Students Staff

Women in Biological Sciences

The School of Biological Sciences has a large and vibrant community of female scientists working at all levels in research, teaching, management and outreach.

Christine Raines "The School of Biological Sciences is committed to promoting a positive and inclusive working environment for all our scientists.

We support women at all stages of their career, from undergraduates all the way to professors."
Professor Christine Raines, Pro-Vice-Chancellor (Research)

Athena Swan The University of Essex has a Women in Science Network to support female staff and students in STEM subjects and was awarded the Athena SWAN Institutional Bronze Award in November 2013 in recognition of its continuing work to support women in STEM.

The School of Biological Sciences achieved a Bronze Departmental Award in April 2017.

Staff profiles

  • Professor Christine Raines

    Christine RainesProfessor Christine Raines is our Pro-Vice-Chancellor (Research), our former Head of School, and the University’s Director of Athena SWAN. She holds a number of prestigious external roles including Editor in Chief, Journal of Experimental Botany and until earlier this year was the Chair of Plant Section, Society of Experimental Biology.

    Christine’s research interests are in the areas of photosynthesis, genetic manipulation of carbon metabolism, field studies on the impact of elevated CO2 on carbon fixation and on acclamatory responses of diatoms. She has authored or co-authored approximately 70 peer-reviewed research papers, and six reviews or book chapters.

  • Dr Corinne Whitby

    Corinne WhitbyDr Corinne Whitby (Senior Lecturer in Environmental Microbiology) is very active in the promotion of women in science, acting as Convenor for the School’s Athena SWAN Silver Award Application. Corinne has contributed to several outreach activities to promote women in Science including the development of the School’s Women in Biological Science (WIBS) webpage and the Biology for Schools Day.

    In addition to her research and teaching responsibilities, Corinne is the founder and co-organiser of the successful ISMOS (International Symposium on Applied Molecular Microbiology in Oil systems) symposium series which brings together academia and industry and is currently co-organising ISMOS-5, Norway 2015.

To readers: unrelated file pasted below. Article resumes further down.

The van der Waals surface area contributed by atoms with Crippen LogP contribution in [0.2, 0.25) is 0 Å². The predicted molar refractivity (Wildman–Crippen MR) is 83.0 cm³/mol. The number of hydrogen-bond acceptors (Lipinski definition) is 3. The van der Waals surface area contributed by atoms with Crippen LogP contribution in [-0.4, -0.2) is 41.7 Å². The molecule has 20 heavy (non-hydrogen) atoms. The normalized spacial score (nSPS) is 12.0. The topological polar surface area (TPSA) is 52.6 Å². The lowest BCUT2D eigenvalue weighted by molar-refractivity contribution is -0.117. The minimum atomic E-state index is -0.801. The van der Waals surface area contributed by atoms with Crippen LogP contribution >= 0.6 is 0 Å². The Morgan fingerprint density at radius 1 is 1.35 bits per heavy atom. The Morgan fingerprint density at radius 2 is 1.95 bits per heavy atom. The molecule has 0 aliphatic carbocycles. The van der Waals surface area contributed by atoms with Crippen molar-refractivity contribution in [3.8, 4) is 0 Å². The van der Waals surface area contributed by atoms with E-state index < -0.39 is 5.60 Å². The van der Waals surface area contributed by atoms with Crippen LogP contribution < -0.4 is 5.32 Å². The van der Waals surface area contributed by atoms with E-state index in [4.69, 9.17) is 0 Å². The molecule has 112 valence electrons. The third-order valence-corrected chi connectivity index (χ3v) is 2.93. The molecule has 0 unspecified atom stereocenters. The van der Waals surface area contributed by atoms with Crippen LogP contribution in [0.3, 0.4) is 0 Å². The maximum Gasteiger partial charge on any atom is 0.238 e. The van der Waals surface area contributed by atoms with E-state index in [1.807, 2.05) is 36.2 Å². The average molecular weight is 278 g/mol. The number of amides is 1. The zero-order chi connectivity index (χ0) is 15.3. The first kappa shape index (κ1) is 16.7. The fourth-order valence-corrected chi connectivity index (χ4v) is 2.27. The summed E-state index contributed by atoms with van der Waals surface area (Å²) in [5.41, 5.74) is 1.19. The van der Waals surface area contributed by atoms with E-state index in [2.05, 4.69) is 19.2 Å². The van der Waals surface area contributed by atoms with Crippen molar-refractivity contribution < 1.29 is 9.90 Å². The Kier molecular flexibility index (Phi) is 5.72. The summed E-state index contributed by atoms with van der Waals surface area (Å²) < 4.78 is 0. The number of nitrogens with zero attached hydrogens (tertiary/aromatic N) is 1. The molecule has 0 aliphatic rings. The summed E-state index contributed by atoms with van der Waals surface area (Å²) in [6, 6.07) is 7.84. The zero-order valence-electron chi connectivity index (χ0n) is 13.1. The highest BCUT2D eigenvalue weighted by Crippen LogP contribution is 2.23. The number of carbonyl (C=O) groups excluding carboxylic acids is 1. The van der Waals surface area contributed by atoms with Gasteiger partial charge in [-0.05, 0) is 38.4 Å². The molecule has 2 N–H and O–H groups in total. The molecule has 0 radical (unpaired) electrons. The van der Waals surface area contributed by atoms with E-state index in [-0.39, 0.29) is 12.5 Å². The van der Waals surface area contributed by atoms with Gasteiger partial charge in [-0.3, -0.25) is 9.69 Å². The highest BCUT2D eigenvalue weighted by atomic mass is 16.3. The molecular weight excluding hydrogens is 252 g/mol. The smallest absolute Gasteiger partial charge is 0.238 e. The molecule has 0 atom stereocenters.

• Professor Elena Klenova

    Elena KlenovaProfessor Elena Klenova is a Professor of Molecular Oncology. She has extensive experience in the areas of gene regulation and molecular mechanisms of tumourigenesis. Elena was closely involved in the discovery and characterisation of a transcription factor, CTCF and a related protein, BORIS, which have now become the focus of modern research into the organization and function of the nucleus of eukaryotic cells. As Director of the Essex Biomedical Sciences Institute (EBSI), Elena works in close collaboration with the clinicians on the translational aspects of her research, in particular cancer biomarkers. Elena plays important roles in the School’s leadership and management team. She is a founder and current Director of our MSc Molecular Medicine and Director of the Molecular and Cellular Biosciences Group. She is an author or co-author of more than 60 research papers, reviews and book chapters.

  • Dr Selwa Alsam

    Dr Selwa Alsam (Lecturer in Medical Microbiology) is the Director of MSc Biomedical Science and the Lead Professional for BMS (UG). Selwa has a broad interest in all aspects of infectious disease and hospital-related infections. She is an active verifier and assessor of more than 15 registration and specialist portfolios representing the University and the Institute of Biomedical Science. In addition to her teaching and research responsibilities, Selwa is very actively involved in a range of outreach activities, taking part in a number of University events and Open days and more recently running the summer school at the University. Selwa is currently the Head of the Academic Iraqi Association in the UK.

  • Dr Leanne Hepburn

    Leanne Appleby HepburnDr Leanne Appleby Hepburn (Lecturer and Curriculum Director for Environmental Biology) is involved with teaching on numerous UG courses including Ecology, Fisheries Science, Marine Biology and Conservation Management. Leanne’s role as curriculum director involves strategic direction of degree schemes and management of environmental biology modules, including meeting student expectations. She supervises PhD students in Biodiversity Offsetting and Fisheries Management. Externally, Leanne is a Trustee at Essex Wildlife trust and work closely with them in both research and teaching. Other collaborators include Natural England and IFCA (Inshore Fisheries Conservation Authority).

  • Dr Julie Lloyd

    Julie LloydDr Julie Lloyd (Senior Lecturer in Genetics, Director of Education) is a key member of the School’s senior management team with responsibility for managing and implementing the teaching strategy. This role encompasses diverse areas ranging from curriculum development to assessment and progress of undergraduate students. It involves working with different groups within the School, such as Course Directors and individual academic staff and also with student representatives and administrative staff. Duties include chairing various School committees such as the Education Strategy Group and Student Staff Liaison Committee. Her teaching includes Genetics and Evolution at first year level and Human Genetics modules taught to second and final year students.

  • Dr Louise Beard